do exist. However, for a variety of reasons, it is not possible for
the AHDS to stipulate only these as the preferred deposit format -
indeed in some cases the open standard is not even considered the
preferred standard within the communities who deal with the data
Formats for moving images provide a good example of this.
Currently there is no ideal format for preservation, but there are
numerous acceptable formats. Among these are Microsoft’s AVI
(Audio Video Interleaved) format and members of the family of
MPEG (Moving Picture Experts Group) formats, particularly
MJPEG, and MPEG-2, which is used as the standard for the
delivery of moving images on DVDs. While these formats allow
for high-quality digital moving images to be created, they are all
proprietary formats; patents to the algorithms underlying the
formats are owned by the formats’ creators and must be licensed
by commercial software developers in order to manipulate them.
With such proprietary formats, there is an obvious preservation
risk. The patent-holders' business plans may change, affecting
how such video files can be edited and played. It may be that
users would have to pay in order to access files in that format, or,
should some kind of corporate disaster (liquidation, being taken
over by another company, etc.) strike, it could gradually become
impossible to access moving image files in that format at all.
There are however advantages to these formats. Issues relating to
the formats are well-documented and they have good acceptance
in various communities around the world. Apple’s QuickTime is
another format that, because of its popularity and its ease of
handling, is regarded as an acceptable format for depositing
material with the AHDS; to reject QuickTime files would be to
reject much of the digital moving image data currently being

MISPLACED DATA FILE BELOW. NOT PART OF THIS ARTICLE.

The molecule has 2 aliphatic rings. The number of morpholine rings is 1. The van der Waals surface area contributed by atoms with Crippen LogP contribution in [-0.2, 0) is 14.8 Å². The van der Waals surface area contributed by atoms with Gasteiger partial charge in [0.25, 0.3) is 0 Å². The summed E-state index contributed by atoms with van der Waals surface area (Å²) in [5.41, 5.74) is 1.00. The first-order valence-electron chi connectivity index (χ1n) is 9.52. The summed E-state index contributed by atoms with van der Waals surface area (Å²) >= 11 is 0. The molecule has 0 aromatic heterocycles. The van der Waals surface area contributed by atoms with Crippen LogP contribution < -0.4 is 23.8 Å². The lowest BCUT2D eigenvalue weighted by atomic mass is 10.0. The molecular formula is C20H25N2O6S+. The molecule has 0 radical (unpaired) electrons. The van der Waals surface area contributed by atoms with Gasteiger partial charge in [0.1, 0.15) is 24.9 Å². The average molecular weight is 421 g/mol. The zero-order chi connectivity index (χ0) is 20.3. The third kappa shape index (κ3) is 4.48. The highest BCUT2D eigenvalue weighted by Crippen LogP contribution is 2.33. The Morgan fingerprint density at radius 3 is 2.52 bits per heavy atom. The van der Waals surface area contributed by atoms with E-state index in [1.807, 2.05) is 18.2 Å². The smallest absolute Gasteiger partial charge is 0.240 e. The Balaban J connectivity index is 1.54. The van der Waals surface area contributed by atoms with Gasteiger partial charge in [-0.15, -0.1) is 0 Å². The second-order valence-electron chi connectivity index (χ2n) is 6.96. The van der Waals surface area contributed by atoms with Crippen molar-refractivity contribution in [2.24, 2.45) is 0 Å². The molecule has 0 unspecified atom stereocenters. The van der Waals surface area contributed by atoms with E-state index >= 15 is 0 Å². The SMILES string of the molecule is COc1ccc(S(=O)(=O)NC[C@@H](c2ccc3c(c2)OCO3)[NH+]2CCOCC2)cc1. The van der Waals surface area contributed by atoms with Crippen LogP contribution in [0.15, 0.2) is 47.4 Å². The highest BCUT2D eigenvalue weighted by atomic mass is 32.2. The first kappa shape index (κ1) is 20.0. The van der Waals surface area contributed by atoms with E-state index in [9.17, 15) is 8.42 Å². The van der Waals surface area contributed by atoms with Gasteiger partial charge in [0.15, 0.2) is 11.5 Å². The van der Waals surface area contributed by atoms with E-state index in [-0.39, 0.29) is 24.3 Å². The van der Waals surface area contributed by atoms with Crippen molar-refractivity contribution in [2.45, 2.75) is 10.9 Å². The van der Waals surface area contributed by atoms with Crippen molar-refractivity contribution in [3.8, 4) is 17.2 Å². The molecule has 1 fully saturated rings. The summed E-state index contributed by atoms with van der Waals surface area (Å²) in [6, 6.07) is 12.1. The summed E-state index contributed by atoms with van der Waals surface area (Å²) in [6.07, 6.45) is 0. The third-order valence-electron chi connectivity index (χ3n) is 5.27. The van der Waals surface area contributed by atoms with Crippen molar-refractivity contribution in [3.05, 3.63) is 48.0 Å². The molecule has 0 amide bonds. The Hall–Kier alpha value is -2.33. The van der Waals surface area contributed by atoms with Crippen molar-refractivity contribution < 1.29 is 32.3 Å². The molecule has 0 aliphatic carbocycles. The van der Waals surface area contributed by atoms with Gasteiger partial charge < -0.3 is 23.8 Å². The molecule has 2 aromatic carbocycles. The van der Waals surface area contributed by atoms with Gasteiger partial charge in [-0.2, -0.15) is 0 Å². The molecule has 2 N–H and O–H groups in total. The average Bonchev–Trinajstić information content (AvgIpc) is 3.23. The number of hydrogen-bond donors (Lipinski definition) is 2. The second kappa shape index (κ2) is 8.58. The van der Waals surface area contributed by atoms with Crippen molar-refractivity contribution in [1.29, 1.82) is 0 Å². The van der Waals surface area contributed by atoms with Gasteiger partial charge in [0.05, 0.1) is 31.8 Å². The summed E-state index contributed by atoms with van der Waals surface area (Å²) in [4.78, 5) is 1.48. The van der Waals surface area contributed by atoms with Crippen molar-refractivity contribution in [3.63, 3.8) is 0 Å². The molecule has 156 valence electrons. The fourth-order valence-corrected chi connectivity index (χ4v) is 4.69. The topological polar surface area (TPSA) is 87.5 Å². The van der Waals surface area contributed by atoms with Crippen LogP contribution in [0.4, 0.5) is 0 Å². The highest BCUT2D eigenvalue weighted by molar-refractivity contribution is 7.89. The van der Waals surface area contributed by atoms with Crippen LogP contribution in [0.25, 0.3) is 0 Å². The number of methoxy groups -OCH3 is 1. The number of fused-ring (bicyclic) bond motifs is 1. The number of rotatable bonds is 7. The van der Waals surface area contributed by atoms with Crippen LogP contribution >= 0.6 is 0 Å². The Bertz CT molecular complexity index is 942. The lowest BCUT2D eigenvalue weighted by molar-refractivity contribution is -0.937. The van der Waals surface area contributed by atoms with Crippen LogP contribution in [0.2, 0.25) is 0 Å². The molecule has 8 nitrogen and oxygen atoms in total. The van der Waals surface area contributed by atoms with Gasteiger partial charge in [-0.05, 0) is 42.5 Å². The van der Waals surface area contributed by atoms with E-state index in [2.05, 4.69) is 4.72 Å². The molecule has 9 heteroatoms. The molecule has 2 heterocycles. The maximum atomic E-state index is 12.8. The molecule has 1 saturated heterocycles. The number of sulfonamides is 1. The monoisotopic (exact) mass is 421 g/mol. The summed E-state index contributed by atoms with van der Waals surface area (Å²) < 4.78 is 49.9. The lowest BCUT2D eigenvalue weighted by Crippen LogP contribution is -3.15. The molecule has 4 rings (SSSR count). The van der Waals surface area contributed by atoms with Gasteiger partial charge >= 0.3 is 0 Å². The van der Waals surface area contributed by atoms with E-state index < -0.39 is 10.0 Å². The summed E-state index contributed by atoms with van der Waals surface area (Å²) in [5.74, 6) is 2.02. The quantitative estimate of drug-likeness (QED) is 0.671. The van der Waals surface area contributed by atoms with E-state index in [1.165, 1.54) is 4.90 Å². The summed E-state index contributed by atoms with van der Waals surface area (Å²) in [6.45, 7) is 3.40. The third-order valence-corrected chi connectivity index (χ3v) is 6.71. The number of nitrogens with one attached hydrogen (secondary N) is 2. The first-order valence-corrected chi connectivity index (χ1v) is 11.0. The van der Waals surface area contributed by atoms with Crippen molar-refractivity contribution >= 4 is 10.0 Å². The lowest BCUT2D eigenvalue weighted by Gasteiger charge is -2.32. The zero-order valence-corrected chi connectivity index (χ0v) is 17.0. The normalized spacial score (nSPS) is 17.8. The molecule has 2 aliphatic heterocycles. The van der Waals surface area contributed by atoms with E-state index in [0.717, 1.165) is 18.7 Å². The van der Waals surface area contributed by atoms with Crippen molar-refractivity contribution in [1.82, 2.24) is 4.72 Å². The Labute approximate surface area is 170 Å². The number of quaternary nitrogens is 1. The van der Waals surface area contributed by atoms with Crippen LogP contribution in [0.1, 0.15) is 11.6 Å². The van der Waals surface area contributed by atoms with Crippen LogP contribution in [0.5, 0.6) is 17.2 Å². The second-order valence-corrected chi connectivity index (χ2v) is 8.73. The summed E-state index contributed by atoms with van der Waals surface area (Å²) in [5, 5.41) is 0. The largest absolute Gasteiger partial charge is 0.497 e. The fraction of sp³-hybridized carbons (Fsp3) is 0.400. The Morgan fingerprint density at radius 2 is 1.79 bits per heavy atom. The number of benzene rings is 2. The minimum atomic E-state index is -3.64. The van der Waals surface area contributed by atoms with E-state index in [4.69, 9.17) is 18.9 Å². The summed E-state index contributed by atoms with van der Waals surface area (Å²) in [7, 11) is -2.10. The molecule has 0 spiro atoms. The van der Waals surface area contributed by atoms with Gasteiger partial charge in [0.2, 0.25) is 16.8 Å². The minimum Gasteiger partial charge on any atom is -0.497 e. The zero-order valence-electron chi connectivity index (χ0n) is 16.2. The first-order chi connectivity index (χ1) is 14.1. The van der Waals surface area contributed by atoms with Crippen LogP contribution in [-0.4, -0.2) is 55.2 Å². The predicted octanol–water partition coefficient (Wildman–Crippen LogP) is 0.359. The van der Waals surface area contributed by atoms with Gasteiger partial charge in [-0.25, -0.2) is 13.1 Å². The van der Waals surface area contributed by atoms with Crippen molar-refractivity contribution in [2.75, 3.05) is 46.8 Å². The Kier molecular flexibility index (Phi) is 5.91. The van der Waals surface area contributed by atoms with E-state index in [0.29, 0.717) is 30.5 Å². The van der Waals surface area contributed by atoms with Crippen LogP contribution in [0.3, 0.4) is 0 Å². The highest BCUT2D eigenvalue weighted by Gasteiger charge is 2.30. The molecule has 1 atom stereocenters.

created. While the AHDS would like to mandate only open
standards for data creation, the actual practices of the wider
communities that the AHDS works with mitigates against this.
Because such formats are continually in flux, the situation
requires proactive preservation management from the AHDS. The
AHDS needs to ensure it keeps up-to-date with changes in format
technology and their uptake. Should a new version of the MPEG
format be released, the AHDS has to ensure that it obtains
appropriate software to play the files and also migrate the files
from the older version of the format to the newer. Developments
in other formats also need to be tracked, such as MJPEG-2000.
The process of setting standards for digitization is one that always
needs to be reassessed and updated - it is not possible to mandate
a particular set of open standards and expect them to become set
5.2 Application To E-Learning
The Centre for Technological Interoperability Standards (CETIS)
represents the UK higher and further education institutions on
international learning technology standards initiatives. CETIS has
been instrumental in the development of the JISC e-framework
which is being deployed across JISC activities. The e-framework
makes use of Web Services and a Service Oriented Architecture
(SOA), together with the application of open learning technology
specifications and standards such as those developed by the
specification bodies such as the IMS Global Learning consortium
and ADL and formal standards bodies including The British
Standards Institute (BSI) and the International Standards
Organization (ISO) the Institute of Electrical Engineers (IEEE).
As we will see, the three-layered contextual approach described
above could equally be applied to the use of open learning
technology standards. Historically, the lack of recognition of these
factors have in some cases resulted in the mandation of
specifications; prematurely, where the specification is an early
iteration, inappropriately, where the specification is applied out of
context and without due consideration of institutional, legal
(particularly Intellectual Property Rights issues) and cultural
The adoption of a specification, either formal or de facto, is
subject to an often lengthy life cycle which involves a lengthy
iteration process before they are of “useable” value. To mandate
an immature specification (one that is in the early stages of its
adoption life cycle) in this process can result in the specification
not accommodating community or project requirements for use.
A good example of inappropriate mandating has been the
widespread application of the ADL Shareable Content Object
Reference Model (SCORM) to content development. SCORM
was designed contextually as a specification where detailed